Yesterday, Microsoft hosted a roundtable to discuss the results of the “Unlocking the Economic Impact of Digital Transformation in Asia Pacific” research they produced with IDC.
The headline results were briefly revisited before the presentations began.
The speakers included Microsoft NZ managing director Barry Sheers, IDC Asia Pacific analyst Shane Minogue, Auckland Transport chief technology officer Roger Jones, and Microsoft national technology officer Russell Craig.
There were three major takeaways from the event about the future of digital transformation in New Zealand.
Opportunity - what organisations will gain
Digital transformation will not be optional much longer as expectations are shifting toward the agility, mobility and flexibility that new technologies offer.
Of the five key benefits for organisations, ‘increased revenue from existing products and services’ and ‘increased revenue from new products and services’ took the second and fifth spots respectively, Minogue says.
The top benefit was ‘improvement in profit margin’ with ‘improved productivity’ and ‘customer retention’ taking the third and fourth spots.
Craig points to improved security as an example of how organisations will “have their cake and eat it too” as they transform their products to fit into this new paradigm.
Practicality - how to implement digital transformation
“The old saying that ‘if you don’t know where you’re going, any road will do’ is not a recipe for success,” Craig says of the importance of planning your steps.
Minogue offers some strategy advice for those about to get started with transforming their business, “It’s about small quick wins that will get people involved - show them success with low-hanging fruit.”
He adds an anecdote about the C-suite leaving the room and him being told by middle-managers that, “agility means that nothing gets done!”
The issue is one of culture, he says. CEOs have to start from the bottom up if they want the changes they implement to be successful.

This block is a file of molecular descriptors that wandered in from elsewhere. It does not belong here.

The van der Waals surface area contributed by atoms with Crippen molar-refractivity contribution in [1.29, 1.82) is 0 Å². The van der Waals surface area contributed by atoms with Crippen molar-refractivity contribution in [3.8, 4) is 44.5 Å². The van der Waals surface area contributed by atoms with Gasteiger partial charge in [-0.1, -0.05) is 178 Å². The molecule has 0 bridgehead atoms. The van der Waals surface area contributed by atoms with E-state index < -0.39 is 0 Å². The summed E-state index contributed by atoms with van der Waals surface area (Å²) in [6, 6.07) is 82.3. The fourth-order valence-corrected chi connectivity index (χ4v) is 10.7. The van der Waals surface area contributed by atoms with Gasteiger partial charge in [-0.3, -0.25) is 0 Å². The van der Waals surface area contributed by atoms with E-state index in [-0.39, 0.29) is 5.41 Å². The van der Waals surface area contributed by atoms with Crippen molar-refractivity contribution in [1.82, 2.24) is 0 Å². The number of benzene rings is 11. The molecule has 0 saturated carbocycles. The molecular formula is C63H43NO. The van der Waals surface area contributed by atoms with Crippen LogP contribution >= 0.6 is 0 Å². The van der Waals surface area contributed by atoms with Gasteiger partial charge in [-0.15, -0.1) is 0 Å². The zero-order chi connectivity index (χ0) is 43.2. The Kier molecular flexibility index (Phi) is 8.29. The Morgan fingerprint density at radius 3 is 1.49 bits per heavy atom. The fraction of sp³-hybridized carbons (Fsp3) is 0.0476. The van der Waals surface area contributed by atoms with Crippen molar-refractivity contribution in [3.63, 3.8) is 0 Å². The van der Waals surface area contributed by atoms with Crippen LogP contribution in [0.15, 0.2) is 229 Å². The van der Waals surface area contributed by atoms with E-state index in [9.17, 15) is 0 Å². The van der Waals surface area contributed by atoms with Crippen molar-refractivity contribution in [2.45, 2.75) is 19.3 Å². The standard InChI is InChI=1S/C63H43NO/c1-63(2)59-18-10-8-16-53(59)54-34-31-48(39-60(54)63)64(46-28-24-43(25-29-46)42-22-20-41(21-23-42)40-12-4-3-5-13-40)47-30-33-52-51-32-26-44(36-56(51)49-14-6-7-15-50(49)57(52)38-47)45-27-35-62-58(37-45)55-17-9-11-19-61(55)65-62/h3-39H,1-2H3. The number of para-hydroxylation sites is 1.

Auckland Transport has already run about 500 people through the methodology that they are using to approach their journey, but Jones knows that it is not a quick fix.
“Some people love it, some people don’t but over the next 3 to 4 years the culture will shift.”
Responsibility - how to do this right
Sheers begins by quoting Satya Nadella, Microsoft’s CEO and greatest spokesperson for social responsibility.
Minogue outlines that the study shows that digital transformation could provide greater access to training, more high-value jobs, and prevent any skill gaps that the baby-boomers’ retirement will cause.
He also alludes to another study which shows that digital transformation will create more jobs than it destroys.
However, all of this is couched in one important ‘but’ - Organisations and Government must work together to ensure that they are getting these solutions out into the areas that need them most.
There was much more said about the specifics of how organisations should frame their journey, how retraining and upskilling employees will be vital, and a bold statement from Jones that “big solutions are dead.”
But overall, the view seems optimistic as we look out at the new digital world that we are all headed towards.